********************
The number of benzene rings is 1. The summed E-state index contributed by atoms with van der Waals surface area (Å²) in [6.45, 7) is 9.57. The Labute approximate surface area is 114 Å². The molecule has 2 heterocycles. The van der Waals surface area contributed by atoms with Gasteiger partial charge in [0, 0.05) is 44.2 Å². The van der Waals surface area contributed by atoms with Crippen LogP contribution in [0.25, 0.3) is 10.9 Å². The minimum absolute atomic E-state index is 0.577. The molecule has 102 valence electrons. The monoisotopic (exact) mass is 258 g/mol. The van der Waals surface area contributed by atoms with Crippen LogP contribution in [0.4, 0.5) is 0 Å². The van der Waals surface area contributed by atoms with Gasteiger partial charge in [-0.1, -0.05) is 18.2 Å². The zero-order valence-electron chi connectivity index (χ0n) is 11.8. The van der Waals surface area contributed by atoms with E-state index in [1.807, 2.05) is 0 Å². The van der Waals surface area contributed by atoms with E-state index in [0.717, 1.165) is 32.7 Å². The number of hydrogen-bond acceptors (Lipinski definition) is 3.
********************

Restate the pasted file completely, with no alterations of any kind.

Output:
The number of benzene rings is 1. The summed E-state index contributed by atoms with van der Waals surface area (Å²) in [6.45, 7) is 9.57. The Labute approximate surface area is 114 Å². The molecule has 2 heterocycles. The van der Waals surface area contributed by atoms with Gasteiger partial charge in [0, 0.05) is 44.2 Å². The van der Waals surface area contributed by atoms with Crippen LogP contribution in [0.25, 0.3) is 10.9 Å². The minimum absolute atomic E-state index is 0.577. The molecule has 102 valence electrons. The monoisotopic (exact) mass is 258 g/mol. The van der Waals surface area contributed by atoms with Crippen LogP contribution in [0.4, 0.5) is 0 Å². The van der Waals surface area contributed by atoms with Gasteiger partial charge in [-0.1, -0.05) is 18.2 Å². The zero-order valence-electron chi connectivity index (χ0n) is 11.8. The van der Waals surface area contributed by atoms with E-state index in [1.807, 2.05) is 0 Å². The van der Waals surface area contributed by atoms with E-state index in [0.717, 1.165) is 32.7 Å². The number of hydrogen-bond acceptors (Lipinski definition) is 3.